About 450,000 Americans are treated for burn injuries each year. Burns can be excruciatingly painful and disfiguring.
ABC 7 Health Reporter Alix Redmonde shows us how an innovative procedure is giving a little girl back something her burns took away.
She's an artist, a tutu collector and a survivor. At 3-months-old, Luci was abandoned at a Chinese orphanage. Her face and body severely burned. There was no explanation, just some cash and a letter. "It was a note and it said thank you to the kind people and it gave her birthdate."
Tara Newton flew to China and adopted Luci when she was 4. "It was just like, god was like, 'there you go. That's why I put you on this earth.'"
Tara is also a burn survivor. A fireworks accident scorched her chest and face. "Who else can mom a child with that kind of need beside someone who has been there and done that?"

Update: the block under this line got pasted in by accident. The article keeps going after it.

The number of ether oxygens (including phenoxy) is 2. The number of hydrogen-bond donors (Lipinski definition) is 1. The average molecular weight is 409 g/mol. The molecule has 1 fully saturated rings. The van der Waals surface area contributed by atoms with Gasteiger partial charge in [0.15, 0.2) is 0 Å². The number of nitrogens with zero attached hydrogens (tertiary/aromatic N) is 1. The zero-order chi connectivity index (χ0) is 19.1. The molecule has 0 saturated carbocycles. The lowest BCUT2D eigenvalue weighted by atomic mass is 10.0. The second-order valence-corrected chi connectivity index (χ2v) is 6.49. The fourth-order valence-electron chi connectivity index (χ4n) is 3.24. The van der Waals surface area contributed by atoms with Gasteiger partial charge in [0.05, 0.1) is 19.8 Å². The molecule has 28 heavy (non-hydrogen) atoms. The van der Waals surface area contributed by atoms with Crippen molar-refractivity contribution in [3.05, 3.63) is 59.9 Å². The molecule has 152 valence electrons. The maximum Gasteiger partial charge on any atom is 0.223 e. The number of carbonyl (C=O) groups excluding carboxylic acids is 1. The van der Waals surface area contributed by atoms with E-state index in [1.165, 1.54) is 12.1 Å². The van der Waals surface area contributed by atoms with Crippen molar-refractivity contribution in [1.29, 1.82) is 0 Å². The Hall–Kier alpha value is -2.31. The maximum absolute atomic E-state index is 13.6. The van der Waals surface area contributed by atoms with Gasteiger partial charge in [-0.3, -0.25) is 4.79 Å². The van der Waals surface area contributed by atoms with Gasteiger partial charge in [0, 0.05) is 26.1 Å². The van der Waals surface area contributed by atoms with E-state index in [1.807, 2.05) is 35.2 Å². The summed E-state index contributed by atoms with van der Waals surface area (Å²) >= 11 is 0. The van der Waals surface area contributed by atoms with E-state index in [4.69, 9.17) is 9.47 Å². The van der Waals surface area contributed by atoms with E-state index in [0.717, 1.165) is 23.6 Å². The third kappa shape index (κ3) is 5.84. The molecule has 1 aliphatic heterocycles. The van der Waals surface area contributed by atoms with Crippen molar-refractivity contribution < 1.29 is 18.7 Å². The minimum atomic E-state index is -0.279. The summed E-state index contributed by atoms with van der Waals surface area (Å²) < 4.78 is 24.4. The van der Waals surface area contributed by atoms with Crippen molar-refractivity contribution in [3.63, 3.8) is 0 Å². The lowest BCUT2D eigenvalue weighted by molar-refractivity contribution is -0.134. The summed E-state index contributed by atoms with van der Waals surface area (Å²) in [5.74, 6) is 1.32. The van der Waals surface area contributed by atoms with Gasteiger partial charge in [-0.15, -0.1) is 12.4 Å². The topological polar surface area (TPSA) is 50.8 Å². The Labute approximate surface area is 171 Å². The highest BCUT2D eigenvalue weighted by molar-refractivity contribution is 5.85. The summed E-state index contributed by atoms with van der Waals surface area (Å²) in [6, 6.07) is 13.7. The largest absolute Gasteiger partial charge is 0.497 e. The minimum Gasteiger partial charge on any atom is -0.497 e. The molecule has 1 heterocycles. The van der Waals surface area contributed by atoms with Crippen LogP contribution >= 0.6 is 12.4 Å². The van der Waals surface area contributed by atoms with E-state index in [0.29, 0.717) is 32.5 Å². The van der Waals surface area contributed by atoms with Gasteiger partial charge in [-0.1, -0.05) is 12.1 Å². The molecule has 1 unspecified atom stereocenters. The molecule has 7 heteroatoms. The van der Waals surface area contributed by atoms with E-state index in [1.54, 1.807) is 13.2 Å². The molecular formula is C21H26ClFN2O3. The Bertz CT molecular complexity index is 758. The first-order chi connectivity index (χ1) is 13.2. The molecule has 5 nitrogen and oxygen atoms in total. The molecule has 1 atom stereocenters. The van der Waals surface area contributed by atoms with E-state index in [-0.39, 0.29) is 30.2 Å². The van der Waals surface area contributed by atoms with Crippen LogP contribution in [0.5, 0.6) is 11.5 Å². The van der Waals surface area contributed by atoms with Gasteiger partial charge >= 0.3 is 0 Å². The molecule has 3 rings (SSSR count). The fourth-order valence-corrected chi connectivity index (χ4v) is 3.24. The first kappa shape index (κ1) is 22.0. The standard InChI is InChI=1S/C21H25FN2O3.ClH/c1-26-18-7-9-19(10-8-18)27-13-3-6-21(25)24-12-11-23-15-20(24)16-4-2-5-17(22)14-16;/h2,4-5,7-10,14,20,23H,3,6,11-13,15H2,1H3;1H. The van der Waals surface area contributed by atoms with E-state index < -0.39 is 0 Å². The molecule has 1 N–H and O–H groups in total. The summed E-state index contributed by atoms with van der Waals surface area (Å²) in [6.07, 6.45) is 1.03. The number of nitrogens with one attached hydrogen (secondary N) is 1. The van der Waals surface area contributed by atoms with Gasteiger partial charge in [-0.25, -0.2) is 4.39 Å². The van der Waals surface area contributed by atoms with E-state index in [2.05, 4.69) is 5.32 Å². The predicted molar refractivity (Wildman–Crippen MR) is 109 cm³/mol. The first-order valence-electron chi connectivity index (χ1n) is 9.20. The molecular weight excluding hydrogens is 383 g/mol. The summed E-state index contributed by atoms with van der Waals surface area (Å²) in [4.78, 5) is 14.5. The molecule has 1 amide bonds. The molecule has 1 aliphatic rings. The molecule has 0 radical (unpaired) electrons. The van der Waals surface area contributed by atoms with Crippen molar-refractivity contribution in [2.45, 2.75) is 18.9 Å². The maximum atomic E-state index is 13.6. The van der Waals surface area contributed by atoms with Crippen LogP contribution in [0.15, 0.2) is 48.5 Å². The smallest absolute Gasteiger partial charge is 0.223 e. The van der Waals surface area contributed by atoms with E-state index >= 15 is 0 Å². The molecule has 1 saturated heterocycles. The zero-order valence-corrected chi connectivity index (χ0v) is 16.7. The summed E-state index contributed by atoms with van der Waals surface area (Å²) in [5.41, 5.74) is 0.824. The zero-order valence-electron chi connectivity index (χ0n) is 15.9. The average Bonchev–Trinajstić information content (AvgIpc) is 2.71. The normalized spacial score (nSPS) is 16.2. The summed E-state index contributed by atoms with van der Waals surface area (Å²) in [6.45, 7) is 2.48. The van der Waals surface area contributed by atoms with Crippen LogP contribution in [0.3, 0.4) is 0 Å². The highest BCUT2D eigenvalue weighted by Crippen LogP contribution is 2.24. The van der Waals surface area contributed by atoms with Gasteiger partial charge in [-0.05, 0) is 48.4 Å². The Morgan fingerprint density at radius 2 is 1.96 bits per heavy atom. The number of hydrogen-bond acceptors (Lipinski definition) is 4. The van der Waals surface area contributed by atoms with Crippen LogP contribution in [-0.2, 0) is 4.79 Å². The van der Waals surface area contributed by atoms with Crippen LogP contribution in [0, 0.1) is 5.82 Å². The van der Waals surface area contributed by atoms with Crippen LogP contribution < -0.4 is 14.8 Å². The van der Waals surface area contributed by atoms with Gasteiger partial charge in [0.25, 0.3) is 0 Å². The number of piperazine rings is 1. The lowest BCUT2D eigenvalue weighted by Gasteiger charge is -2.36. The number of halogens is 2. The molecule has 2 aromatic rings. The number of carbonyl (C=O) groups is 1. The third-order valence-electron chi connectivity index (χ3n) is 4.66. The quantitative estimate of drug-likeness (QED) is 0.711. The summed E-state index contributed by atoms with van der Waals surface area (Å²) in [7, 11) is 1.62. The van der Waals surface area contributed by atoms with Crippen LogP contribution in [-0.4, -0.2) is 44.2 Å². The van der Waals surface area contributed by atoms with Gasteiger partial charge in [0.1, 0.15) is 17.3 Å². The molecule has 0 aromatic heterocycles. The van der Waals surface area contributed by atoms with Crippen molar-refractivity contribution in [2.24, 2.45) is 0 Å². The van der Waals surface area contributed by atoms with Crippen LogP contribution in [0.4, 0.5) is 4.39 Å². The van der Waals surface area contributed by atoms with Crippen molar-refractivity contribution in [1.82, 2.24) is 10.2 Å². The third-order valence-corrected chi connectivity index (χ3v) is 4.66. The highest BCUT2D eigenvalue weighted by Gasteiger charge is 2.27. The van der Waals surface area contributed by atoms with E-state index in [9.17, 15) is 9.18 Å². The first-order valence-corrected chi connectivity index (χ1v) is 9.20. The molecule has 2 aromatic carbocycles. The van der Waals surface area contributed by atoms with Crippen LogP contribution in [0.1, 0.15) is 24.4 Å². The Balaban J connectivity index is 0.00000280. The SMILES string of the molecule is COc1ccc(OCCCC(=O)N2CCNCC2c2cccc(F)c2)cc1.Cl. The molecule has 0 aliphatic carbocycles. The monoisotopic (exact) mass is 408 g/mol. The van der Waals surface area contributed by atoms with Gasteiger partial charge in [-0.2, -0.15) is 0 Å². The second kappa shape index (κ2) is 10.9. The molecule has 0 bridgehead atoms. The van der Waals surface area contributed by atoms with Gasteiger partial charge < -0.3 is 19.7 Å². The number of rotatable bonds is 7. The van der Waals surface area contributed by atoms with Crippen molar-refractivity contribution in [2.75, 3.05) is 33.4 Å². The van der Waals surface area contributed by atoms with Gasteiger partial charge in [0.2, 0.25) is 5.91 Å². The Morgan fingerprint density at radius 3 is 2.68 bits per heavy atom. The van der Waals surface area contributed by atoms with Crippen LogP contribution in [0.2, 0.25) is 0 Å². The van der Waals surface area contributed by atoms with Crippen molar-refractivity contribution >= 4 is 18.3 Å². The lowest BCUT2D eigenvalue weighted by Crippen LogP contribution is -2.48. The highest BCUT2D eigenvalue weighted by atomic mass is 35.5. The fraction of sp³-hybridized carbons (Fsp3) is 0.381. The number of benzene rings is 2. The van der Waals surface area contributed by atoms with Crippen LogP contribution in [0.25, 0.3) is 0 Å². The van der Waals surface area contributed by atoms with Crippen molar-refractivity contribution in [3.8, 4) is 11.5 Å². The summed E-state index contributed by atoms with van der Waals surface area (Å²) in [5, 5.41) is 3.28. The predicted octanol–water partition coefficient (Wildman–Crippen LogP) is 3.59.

Luci needed major reconstructive surgery. "The most obvious physical problem that she had was that she had no hair."
Doctor Joseph Williams placed balloon expanders, like these, beneath Luci's skin and used the little hair she did have to pull her hairline forward. Each week, he expanded the balloons a little more. After four months, about 60-percent of her scalp was covered with hair. One more round with the expanders could help cover the rest. "I admire her more than anybody I know."
A happy girl, with a whole lot more hair.
The doctor says a hair transplant on the scalp would not work for Luci, because her skin was so badly burned.
Luci will likely have her next round of expansion in a year or so. Surgeons will also reconstruct her nose and perform a hair transplant on her eyebrows. Doctor Williams says he believes with the surgeries and make-up, Luci's burn scars will be significantly improved.